Today’s modern roofing systems are incredibly complex, and while this complexity is essential to the effectiveness of the system, it can also pose a threat to your personal safety. Modern fall restraint systems use an extremely diverse range of technologies to reduce the chances of damage from roof-related accidents. These technologies include automatic systems for fall arrest, retractable roofs, temporary roof anchor points and fall restraint anchors. But which of these technologies best offers a solution to your particular roofing problem?
The first solution is a fall restraint solution installed as part of your roofing installation. In the case of flat roofs, this is often a lightweight, removable guardrail system designed to protect employees and customers from falling. The difference is this: a fall arrest system on your construction protects users against actual physical fall, and this safety measure is completely optional in cases where users fail to adhere to the safety guidelines stipulated by their contract. Of course, the latter choice is much more preferable from a purely safety point-of view, but in fact there are lots of situations where work has to be carried out in the vicinity of a roof edge wear fall arrest would be a sensible solution. Consider for example when you’re carrying out work on a deck or patio and you need to move heavy pieces of furniture around in and out of the way, and when you have fragile items like glass or crystal that can break easily.
As well as fall restraint systems being used as part of roof safety system installation, they can also be used on permanent foundations and on mobile homes. The most popular types of fall restraint systems on permanent foundations are the temporary and retractable roofs. These types are relatively lightweight systems designed to secure the entire roof above ground and prevent any falling debris from getting away into the soil. In many cases you only require a few feet of distance between the roof and any potential load, such as steps. You can then use the remaining space to erect temporary restraint headings that lock in place and ensure that everything is properly secure. You might also need to install a second layer of temporary restraint to stop the ground slopes getting too much pressure on the roofs.
Similarly, the best way to prevent employees from falling is to install safety fall restraint systems. These can either be permanently attached to the building or, where possible, can be fitted as a self-retracting device on ladders, scaffold or riser. For temporary installations, self-retracting devices can be installed within a few feet of the worker, or alternatively on top of steps or ramps where they can be secured immediately. Workers will be safer if they cannot fall directly onto the roof itself. After all, falling from a great height can compromise their safety and cause serious injury.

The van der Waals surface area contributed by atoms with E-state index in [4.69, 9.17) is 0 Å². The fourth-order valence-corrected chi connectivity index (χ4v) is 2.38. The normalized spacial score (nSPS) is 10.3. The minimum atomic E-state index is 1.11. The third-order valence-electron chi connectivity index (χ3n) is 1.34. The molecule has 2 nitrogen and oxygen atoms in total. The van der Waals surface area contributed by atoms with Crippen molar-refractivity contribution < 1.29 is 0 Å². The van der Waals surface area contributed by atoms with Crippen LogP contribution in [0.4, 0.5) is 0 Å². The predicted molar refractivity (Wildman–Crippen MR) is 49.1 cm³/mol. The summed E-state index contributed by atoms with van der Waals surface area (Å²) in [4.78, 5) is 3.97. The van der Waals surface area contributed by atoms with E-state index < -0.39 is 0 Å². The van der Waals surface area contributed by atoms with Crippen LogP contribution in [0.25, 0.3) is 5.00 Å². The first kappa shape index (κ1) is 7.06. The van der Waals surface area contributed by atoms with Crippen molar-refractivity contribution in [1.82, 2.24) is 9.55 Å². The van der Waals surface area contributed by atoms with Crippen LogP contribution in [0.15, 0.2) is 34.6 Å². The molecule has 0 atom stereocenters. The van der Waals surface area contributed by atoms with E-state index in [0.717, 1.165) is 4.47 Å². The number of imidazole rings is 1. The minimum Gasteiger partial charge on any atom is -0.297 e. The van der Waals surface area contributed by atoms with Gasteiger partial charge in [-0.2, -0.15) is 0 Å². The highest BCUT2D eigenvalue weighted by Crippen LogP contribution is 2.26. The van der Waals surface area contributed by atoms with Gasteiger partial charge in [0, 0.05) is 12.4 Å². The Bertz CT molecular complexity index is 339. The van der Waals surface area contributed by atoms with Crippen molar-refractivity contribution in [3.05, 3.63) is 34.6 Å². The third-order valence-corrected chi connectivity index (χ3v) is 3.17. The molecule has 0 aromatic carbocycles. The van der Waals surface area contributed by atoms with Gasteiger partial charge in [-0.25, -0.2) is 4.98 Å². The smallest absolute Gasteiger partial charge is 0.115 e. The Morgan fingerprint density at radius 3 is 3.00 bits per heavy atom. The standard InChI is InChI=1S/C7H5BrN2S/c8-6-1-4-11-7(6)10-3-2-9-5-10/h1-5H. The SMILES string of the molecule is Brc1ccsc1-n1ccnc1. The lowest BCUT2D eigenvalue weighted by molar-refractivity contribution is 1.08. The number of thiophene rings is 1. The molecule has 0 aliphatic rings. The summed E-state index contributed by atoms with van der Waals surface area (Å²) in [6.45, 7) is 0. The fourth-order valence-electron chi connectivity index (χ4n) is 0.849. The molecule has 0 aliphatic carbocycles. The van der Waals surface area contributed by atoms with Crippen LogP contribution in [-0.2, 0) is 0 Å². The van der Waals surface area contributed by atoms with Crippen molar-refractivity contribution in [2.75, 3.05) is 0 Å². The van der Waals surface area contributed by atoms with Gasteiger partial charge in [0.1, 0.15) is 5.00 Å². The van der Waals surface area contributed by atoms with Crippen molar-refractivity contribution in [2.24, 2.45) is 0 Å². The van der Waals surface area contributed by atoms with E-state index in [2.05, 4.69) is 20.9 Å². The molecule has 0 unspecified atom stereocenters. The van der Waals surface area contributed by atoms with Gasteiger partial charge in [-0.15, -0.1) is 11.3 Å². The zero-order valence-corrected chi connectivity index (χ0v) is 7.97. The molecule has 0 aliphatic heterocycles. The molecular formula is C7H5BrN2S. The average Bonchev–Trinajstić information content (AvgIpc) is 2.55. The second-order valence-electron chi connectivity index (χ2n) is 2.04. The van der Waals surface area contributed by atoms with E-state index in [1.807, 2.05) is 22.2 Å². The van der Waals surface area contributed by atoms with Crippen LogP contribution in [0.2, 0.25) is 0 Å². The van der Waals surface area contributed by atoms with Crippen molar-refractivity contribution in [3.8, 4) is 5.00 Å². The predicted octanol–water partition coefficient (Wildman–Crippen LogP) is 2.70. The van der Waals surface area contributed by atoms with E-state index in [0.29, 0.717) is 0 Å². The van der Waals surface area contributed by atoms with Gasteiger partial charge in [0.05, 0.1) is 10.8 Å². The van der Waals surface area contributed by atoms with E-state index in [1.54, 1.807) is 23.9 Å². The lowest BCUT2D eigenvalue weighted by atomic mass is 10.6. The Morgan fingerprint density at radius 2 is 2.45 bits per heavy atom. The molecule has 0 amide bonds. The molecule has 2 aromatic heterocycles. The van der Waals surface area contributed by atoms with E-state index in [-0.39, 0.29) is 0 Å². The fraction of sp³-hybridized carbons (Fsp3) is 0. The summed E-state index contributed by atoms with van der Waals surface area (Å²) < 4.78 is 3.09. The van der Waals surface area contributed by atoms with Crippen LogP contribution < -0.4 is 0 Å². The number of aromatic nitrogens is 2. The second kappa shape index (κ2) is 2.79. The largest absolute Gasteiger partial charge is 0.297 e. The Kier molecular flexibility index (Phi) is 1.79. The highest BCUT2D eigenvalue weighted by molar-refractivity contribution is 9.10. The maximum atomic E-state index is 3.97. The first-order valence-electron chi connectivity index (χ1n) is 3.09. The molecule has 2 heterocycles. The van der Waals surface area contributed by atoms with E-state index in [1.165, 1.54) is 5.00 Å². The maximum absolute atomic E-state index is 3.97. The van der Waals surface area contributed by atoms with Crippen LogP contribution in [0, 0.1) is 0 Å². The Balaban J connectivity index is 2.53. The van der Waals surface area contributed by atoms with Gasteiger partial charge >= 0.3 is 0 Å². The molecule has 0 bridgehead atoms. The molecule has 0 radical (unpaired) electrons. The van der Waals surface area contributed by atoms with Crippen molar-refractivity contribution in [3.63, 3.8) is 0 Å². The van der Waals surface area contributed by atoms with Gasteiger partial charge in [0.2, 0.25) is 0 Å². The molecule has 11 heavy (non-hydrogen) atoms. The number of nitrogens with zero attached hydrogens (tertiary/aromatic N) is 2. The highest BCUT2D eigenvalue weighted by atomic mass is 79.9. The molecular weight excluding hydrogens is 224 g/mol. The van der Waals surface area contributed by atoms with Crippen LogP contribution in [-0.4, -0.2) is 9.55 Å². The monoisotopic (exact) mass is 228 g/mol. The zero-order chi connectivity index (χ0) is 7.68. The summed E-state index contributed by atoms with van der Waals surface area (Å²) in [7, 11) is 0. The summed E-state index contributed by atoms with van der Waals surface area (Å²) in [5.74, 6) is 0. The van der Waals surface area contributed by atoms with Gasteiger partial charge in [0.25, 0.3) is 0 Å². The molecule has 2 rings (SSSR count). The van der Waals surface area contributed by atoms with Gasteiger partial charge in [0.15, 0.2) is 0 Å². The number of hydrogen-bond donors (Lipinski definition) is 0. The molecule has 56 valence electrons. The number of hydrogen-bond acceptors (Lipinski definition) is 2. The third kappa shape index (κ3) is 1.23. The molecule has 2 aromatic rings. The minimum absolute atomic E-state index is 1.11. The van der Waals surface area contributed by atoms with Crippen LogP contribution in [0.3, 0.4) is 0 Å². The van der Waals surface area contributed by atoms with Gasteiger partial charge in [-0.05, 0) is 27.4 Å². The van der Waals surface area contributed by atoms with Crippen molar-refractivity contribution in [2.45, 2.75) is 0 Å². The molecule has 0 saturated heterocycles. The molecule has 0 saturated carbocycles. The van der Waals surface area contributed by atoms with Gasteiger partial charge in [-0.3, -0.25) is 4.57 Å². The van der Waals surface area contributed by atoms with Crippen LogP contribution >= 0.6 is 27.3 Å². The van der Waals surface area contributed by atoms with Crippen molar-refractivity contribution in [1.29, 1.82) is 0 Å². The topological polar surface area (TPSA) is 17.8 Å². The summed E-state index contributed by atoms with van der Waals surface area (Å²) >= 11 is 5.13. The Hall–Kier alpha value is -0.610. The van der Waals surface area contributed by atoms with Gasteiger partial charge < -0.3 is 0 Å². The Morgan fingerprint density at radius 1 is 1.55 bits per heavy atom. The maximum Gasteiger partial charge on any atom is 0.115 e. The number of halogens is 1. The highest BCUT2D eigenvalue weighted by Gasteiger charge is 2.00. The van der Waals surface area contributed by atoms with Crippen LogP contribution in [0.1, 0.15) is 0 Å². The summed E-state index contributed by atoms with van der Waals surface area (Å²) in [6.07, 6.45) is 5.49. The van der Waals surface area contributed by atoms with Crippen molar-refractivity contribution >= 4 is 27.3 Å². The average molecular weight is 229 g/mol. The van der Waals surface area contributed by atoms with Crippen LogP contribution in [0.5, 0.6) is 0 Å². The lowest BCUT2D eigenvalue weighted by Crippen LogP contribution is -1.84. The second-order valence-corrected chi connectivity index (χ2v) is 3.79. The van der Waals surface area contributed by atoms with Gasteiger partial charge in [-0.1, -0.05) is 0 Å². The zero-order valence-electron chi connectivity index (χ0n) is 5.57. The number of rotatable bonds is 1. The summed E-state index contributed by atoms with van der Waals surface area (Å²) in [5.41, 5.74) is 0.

Self-retracting devices can be installed in various different ways, including on ladders, scaffolds and risers. They can be fitted at ground level right up to the roof line or, if possible, six feet higher than the lowest point where workers are working. The main advantage of this is that there is no need for workers to move from one point to another, allowing them to stay put in one spot. Another advantage is that the fall restraint does not need to be anchored to the ground, leaving it open to the effects of seasonal weather and the vagaries of the wind.
In terms of the installation process, the most common fall arrest systems are temporary and rely on the worker being able to adjust the weight of the apparatus so that it is securely in place. They come in a wide range of forms, from simple wire systems tied to the roof flashing to more sophisticated systems that use a combination of chains and hooks. The simplest types can be adjusted with one foot of tension and are therefore suitable for minor construction or repair jobs. More advanced systems may also require manual adjustments but can then be operated automatically. It is sometimes necessary to anchor such systems to the building’s framing with roof safety or fall arrest anchor points, although self-retracting and self-anchoring systems are available in many different sizes and configurations.
It is important that the fall arrest system used is of high quality so that it will provide effective support during a fall. A horizontal lifeline should be capable of supporting an occupant in a horizontal position for at least fifteen minutes after the fall has occurred. You should also consider roof guardrails. A horizontal lifeline should be fitted around the worker’s fall arrest device at the lowest point where it contacts the roof. The horizontal lifeline may be required to be cut away when the fall arrest device has been placed in place, but it should be possible to replace the horizontal lifeline easily.
There are a number of other factors that need to be considered before installing temporary fall restraint systems. The fall restraint system should be able to withstand the forces of wind and falling objects. Careful consideration should be given to the distance between any attached anchors and the structure of the buildings. Roofs should be constructed of materials that will withstand strong winds. All these factors and more need to be taken into account before installing any fall arrest systems.